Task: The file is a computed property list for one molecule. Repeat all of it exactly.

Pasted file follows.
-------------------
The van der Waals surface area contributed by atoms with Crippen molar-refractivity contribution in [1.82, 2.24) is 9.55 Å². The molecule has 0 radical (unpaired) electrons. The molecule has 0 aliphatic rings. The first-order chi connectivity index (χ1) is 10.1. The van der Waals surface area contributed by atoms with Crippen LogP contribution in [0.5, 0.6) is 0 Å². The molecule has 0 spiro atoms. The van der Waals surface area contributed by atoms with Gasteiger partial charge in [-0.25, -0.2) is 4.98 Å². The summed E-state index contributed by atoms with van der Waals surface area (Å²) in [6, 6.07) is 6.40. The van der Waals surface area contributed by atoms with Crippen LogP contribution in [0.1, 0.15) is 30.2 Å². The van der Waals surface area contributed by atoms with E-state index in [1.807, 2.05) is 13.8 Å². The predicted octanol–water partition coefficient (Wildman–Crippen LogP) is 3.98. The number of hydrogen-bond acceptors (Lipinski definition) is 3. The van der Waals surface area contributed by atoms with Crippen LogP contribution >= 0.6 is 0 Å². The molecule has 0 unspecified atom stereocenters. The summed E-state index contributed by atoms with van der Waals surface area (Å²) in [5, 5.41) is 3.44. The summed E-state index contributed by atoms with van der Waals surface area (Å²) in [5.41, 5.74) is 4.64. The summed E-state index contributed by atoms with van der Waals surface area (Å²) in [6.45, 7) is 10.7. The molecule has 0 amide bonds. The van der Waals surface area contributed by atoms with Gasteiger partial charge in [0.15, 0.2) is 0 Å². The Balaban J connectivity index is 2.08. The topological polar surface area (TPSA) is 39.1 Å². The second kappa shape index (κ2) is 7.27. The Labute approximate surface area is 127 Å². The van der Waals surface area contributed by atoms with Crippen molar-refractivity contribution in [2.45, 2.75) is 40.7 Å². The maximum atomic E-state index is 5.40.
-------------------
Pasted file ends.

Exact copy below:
The van der Waals surface area contributed by atoms with Crippen molar-refractivity contribution in [1.82, 2.24) is 9.55 Å². The molecule has 0 radical (unpaired) electrons. The molecule has 0 aliphatic rings. The first-order chi connectivity index (χ1) is 10.1. The van der Waals surface area contributed by atoms with Crippen LogP contribution in [0.5, 0.6) is 0 Å². The molecule has 0 spiro atoms. The van der Waals surface area contributed by atoms with Gasteiger partial charge in [-0.25, -0.2) is 4.98 Å². The summed E-state index contributed by atoms with van der Waals surface area (Å²) in [6, 6.07) is 6.40. The van der Waals surface area contributed by atoms with Crippen LogP contribution in [0.1, 0.15) is 30.2 Å². The van der Waals surface area contributed by atoms with E-state index in [1.807, 2.05) is 13.8 Å². The predicted octanol–water partition coefficient (Wildman–Crippen LogP) is 3.98. The number of hydrogen-bond acceptors (Lipinski definition) is 3. The van der Waals surface area contributed by atoms with Crippen LogP contribution >= 0.6 is 0 Å². The molecule has 0 unspecified atom stereocenters. The summed E-state index contributed by atoms with van der Waals surface area (Å²) in [5, 5.41) is 3.44. The summed E-state index contributed by atoms with van der Waals surface area (Å²) in [5.41, 5.74) is 4.64. The summed E-state index contributed by atoms with van der Waals surface area (Å²) in [6.45, 7) is 10.7. The molecule has 0 amide bonds. The van der Waals surface area contributed by atoms with Gasteiger partial charge in [0.15, 0.2) is 0 Å². The Balaban J connectivity index is 2.08. The topological polar surface area (TPSA) is 39.1 Å². The second kappa shape index (κ2) is 7.27. The Labute approximate surface area is 127 Å². The van der Waals surface area contributed by atoms with Crippen molar-refractivity contribution in [2.45, 2.75) is 40.7 Å². The maximum atomic E-state index is 5.40.